Close this search box.

Log in

Top Stories

Sometimes, you’ve got to forget about the past to forge ahead into the future—except for when you shouldn’t. 

“Ignorance is bliss, until it isn’t,” emerged as the theme of 2024 Market Trends, a Southwest Florida real estate event in which resale home expert Denny Grimes dressed the part of Men in Black. Grimes showed a clip from the movie when actor Tommy Lee Jones flashes a bright light using a neuralyzer to make someone forget about what they had just seen. 

Market Trends took place March 12 at Caloosa Sound Convention Center in downtown Fort Myers with a crowd of more than 1,000 real estate aficionados. 

“Moving forward, to understand the significance of 2023-24, we have to forget three things,” Grimes said, wearing a black coat and tie. “We have to forget the last three years. We have to forget about 3% [interest rates]. And we have to quit using three words: No freaking way.” 

The last three years included some of the highest volume of sales and highest prices of existing homes the region ever had seen, Grimes said, and at interest rates that were at or near record lows. Homes were sitting on the market for days and sometimes mere minutes–until those rates began to rise and then double from the 3% range. 

“The market’s slowing,” Grimes said, because interest rates and insurance rates are rising. “Prices are softening. Affordability is an issue. The buyers, they will cry uncle. They’re crying uncle. It’s showing up already.” 

In 2023, home sales slowed by about 18% across the three-county region of Lee, Collier and Charlotte counties, Grimes said. 

“The scary thing is you have to go back to 2008 to find a year that slow,” Grimes said. “That’s 15 years. You have to go back to 1995, 28 years ago, to have a year slower than the one last year. I think there’s no doubt our market is correcting itself.”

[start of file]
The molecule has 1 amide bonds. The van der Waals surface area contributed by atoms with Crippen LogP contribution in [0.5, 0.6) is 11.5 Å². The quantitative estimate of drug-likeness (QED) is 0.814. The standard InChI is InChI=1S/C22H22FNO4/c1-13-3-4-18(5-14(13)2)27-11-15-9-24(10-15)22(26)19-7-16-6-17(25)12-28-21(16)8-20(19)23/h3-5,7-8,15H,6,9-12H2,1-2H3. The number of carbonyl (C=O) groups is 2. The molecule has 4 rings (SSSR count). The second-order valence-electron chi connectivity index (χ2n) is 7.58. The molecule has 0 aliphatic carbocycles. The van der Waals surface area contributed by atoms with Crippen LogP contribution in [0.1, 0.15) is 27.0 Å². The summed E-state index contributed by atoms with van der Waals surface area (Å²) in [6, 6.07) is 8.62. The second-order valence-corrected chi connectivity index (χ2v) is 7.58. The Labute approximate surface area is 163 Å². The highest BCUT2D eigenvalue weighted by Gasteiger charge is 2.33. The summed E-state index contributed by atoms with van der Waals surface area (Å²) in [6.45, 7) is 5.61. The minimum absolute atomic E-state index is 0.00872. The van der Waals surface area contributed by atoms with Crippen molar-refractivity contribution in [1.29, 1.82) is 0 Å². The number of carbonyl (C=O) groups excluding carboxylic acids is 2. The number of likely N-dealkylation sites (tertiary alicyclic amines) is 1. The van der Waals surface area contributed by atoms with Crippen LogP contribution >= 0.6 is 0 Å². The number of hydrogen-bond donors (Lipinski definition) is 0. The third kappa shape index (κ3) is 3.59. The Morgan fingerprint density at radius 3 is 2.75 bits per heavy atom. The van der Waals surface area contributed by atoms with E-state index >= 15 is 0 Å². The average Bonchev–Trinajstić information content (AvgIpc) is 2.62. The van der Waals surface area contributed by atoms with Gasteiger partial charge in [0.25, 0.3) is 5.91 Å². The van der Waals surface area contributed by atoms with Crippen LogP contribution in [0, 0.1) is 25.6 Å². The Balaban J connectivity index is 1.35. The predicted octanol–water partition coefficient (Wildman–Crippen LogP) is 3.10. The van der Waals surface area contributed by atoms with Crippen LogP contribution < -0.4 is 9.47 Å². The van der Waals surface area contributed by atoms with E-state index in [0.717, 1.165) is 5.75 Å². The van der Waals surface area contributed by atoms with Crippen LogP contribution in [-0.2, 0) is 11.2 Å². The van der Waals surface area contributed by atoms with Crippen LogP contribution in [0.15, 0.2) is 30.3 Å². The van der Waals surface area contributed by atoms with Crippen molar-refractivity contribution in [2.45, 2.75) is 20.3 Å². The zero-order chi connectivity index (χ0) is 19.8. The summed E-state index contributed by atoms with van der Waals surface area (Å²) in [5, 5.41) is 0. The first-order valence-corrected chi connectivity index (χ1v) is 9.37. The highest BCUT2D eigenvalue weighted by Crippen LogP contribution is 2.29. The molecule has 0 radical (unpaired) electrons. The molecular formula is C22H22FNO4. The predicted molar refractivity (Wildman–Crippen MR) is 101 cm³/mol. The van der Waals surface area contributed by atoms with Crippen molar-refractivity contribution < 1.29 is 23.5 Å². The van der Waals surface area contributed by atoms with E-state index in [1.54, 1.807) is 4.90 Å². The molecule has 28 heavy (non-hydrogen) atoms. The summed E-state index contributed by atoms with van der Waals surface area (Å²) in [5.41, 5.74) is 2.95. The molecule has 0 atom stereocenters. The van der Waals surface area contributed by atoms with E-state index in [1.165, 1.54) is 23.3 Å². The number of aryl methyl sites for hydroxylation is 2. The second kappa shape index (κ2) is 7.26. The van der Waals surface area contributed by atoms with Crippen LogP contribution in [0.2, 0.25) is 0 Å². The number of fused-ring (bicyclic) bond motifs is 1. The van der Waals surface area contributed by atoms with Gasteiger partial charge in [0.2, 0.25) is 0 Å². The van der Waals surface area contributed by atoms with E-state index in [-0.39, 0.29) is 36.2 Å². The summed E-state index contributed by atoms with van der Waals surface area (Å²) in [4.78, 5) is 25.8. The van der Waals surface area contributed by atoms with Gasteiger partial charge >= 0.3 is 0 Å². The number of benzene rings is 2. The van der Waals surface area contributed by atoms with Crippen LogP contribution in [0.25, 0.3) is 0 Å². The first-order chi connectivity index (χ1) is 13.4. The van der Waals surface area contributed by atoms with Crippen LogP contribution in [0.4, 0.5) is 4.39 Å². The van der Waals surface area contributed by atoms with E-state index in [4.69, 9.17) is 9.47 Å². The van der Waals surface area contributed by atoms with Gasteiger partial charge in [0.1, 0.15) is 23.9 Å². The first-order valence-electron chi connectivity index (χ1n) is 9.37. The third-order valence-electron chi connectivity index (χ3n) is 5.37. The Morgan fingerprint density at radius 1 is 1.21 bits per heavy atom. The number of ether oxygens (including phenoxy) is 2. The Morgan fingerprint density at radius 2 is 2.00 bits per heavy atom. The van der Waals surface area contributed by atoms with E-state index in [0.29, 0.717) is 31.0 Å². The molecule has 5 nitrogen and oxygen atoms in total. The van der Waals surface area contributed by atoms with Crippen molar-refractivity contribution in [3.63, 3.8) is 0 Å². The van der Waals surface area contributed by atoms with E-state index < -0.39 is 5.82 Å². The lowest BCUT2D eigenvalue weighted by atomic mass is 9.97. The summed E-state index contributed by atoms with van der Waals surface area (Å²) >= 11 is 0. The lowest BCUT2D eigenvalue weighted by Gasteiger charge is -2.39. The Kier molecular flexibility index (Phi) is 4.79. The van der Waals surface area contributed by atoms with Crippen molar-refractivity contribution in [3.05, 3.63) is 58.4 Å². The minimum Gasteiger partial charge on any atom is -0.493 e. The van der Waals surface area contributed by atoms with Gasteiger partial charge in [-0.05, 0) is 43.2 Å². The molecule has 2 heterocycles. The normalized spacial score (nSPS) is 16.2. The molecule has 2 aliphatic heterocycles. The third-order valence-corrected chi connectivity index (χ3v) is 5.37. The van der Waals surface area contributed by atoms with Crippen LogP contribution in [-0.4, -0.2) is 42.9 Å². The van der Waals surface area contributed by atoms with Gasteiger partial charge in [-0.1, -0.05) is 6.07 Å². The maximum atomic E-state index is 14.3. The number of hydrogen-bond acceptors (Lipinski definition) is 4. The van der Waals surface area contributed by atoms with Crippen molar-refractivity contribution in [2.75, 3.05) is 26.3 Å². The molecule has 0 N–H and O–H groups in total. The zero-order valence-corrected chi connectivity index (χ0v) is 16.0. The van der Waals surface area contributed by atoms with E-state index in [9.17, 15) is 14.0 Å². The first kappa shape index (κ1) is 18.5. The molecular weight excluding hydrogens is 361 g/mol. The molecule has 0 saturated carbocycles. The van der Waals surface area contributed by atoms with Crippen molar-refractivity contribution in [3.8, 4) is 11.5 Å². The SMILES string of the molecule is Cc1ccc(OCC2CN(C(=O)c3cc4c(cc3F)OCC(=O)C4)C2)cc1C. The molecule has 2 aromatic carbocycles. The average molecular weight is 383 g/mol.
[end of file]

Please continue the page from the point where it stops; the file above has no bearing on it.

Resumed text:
Grimes used the words “no freaking way” to describe real estate ideas that at the time seemed outlandish, only to be proven solid as time marched onward. 

As a child growing up in Fort Myers, his grandmother once told him Edison Mall wouldn’t work—“no freaking way”—because it was too far from the edge of town. 

Property appraiser Matt Simmons touched on that theme at the end of Market Trends when discussing the “retail-tainment” sector, a growing trend of bars and restaurants combining with entertainment sectors to offer an enhanced experience for consumers, who want social interaction amid a changing online retail world. 

Simmons noted Bay Street Yard in downtown Fort Myers will open soon and provide that type of “retail-tainment.” 

“That’s the way all the asset classes tie together,” Simmons said. “We’re working from home, which impacts office. We’re buying more online, which means we need more industrial distribution space. But it also means that when we need retail, we’re often times looking for a retail outing to give us some social interaction.”